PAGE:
Andy: “I’ve visited many prisons and spoken with plenty of people from both sides of the bars. As I say, once the character is created I can visualise them and their environment. ‘Time to Think’ isn’t autobiographical if that’s what you’re getting at. If I’ve ever done anything wrong, I wasn’t caught and no, I’m not going to confide in you.”

“How do you, as a Crime and Mystery novelist, develop your stories?” [I wonder if he’s got an inside source.]

Andy: “In my later career I spent a lot of time de-briefing officers. Contrary to what many people believe, they’re not robots. They have feelings and are often affected by what they see. I made it my duty to get to them as soon as possible after an event to make sure they were okay and give them a shoulder to cry on or to swear at. It’s touch- feely I know, but so much better than having a ticking time bomb on your hands. As a result I know how things can and do progress. When I’m writing I do a walk through in my head, applying different scenarios to see if a plot line is realistic or full of holes. If something doesn’t work, I change it to something that does. In that sense it’s quite a clinical process, really. The art is not letting it come across as such in the final draft.”

“Can you tell me where we can find ‘Time to Think’?” [We need as much evidence as we can get with this one.]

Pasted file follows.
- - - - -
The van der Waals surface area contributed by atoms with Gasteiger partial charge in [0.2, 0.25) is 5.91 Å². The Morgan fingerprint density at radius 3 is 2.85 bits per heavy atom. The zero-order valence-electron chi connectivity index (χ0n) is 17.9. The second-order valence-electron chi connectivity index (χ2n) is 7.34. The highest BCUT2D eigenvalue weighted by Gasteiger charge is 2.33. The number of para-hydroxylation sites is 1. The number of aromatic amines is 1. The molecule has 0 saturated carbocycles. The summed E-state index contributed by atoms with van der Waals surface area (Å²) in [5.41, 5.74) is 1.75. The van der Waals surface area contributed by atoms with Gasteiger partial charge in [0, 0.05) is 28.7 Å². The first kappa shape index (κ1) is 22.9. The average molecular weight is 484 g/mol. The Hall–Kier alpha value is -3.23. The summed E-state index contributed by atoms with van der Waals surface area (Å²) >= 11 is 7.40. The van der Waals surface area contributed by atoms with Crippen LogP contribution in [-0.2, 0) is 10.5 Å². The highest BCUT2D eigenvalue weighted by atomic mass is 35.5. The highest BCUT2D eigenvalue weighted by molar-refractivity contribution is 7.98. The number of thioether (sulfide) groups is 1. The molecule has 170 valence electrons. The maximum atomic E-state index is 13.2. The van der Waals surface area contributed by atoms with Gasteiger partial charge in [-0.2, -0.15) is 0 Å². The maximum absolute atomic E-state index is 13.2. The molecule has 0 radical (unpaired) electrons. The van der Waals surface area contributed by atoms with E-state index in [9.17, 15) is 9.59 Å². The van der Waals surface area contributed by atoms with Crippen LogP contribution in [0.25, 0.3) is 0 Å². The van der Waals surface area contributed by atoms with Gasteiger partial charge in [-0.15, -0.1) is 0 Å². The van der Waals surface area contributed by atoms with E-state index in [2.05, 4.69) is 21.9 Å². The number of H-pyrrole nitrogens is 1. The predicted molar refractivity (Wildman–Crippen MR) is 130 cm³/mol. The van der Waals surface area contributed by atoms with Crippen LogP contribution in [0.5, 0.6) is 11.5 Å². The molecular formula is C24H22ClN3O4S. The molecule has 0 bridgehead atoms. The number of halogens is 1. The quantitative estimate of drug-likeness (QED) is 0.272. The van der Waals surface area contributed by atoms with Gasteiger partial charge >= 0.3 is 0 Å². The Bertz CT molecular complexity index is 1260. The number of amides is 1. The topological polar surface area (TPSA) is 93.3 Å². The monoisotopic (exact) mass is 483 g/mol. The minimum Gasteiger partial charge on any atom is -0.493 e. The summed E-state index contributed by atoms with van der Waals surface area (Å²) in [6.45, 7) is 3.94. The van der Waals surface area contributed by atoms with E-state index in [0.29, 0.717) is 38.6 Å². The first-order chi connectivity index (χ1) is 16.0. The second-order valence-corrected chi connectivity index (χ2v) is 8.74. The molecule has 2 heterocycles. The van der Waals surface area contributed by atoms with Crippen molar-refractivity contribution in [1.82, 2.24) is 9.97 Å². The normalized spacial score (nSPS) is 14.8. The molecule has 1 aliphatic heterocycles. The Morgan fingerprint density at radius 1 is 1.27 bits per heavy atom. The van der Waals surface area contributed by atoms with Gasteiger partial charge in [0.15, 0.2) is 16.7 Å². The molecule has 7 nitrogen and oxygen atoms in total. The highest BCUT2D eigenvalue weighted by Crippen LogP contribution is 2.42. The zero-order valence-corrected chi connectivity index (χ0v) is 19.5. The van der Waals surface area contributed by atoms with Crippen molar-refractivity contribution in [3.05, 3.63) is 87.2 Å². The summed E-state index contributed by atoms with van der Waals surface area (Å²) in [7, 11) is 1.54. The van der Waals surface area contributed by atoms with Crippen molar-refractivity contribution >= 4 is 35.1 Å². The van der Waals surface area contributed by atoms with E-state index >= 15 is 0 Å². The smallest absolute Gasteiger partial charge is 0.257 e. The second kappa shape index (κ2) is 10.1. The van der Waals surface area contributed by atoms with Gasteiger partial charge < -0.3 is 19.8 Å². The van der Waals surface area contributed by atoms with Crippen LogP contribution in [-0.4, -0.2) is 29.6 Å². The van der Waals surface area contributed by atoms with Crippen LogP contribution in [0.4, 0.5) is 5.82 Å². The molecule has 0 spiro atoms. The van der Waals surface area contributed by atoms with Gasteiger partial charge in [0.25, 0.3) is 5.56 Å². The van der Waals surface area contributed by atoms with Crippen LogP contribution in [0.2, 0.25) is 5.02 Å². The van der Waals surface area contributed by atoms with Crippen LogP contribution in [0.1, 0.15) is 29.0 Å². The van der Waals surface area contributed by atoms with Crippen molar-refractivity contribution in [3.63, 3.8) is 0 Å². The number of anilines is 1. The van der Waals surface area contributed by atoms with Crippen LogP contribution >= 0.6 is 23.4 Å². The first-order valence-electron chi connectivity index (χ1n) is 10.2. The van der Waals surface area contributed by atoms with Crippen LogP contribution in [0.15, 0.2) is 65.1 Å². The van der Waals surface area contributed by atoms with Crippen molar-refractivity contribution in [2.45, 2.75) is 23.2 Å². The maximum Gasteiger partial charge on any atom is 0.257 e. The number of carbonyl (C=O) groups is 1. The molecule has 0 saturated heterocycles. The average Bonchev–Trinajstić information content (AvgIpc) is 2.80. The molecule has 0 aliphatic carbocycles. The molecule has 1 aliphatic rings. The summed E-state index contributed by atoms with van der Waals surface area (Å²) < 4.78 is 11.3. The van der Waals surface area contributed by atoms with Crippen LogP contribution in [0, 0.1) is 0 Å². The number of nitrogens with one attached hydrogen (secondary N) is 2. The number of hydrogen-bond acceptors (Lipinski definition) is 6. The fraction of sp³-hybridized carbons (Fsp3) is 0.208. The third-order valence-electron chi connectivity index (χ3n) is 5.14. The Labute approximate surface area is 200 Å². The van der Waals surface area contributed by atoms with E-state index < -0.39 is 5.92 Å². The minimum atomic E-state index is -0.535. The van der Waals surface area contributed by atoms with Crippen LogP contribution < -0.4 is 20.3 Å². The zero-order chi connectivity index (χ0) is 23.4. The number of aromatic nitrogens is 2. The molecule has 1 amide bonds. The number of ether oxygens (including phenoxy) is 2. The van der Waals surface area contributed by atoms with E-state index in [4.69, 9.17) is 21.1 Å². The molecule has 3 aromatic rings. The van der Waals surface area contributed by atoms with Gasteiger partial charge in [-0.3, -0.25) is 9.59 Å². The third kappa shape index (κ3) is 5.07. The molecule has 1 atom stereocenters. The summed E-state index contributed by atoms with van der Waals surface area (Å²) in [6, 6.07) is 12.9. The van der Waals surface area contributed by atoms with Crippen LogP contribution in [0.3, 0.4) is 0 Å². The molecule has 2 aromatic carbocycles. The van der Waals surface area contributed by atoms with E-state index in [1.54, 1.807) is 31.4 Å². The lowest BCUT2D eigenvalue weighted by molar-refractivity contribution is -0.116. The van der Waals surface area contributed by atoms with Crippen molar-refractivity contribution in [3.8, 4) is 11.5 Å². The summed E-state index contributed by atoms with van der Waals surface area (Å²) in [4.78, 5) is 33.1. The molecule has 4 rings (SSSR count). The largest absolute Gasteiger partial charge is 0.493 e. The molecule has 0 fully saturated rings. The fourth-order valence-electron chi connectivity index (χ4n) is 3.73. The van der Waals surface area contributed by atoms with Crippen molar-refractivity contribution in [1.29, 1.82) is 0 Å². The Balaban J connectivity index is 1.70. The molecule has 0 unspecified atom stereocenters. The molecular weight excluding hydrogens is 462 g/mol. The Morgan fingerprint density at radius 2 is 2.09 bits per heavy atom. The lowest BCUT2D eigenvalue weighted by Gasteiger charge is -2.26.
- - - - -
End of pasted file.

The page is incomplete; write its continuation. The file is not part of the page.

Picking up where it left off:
Andy: “Initially I tried to get publishers interested, but as any aspiring writer will tell you, it’s not an easy thing to do. I stopped trying when I read a quote that said “There’s only two people’s opinions that matter with regards to a book. The author’s and the readers’.” I firmly believe that to be true and immediately stopped bothering with anonymous publishers who can make or break a book in an instant, with no regard to the pains the author has gone through. From there I decided to publish with Amazon’s KDP site (Kindle Direct Publishing). I appreciate that restricts my audience to anyone who owns a Kindle or has a free Kindle App, but they are a growing breed. Anyone wishing to read my book can search for the title ‘Time to Think’ or author Andy Laker on Amazon. Alternatively they can follow this link

“Will there be a continuation of Jason Mayfield’s story and what can we expect?” [We need to know what he’s planning…]

Andy: “Yes definitely. I always intended to complete a trilogy. Book number two in the series is nearly finished and will be published on KDP in the spring of 2015. I’ve already got a plot for book three in my head and I’ll start that as soon as number two is published. Many of the characters from ‘Time to Think’ will reappear and a few will feature more prominently. They will be two completely new stories, but there will be a through line linking the series. I can’t give too much away at this time, but I can promise you the follow up books will be every bit as good as ‘Time to Think’.”

“Thank you for coming in today, Mr. Laker. We’ll be in touch if we need any more answers.” I declared the interview over, stated the time again and switched off the recorder. That went well, I thought.

Time to Think, a superb, gritty Crime Thriller from the pen of Andy Laker can be found in the Evidence Room or on Amazon here, if you can't wait for the case to come before the judge. If you want to check out Andy Laker's alibi, he claims he was here:

Help us with the Investigation: follow Andy Laker here: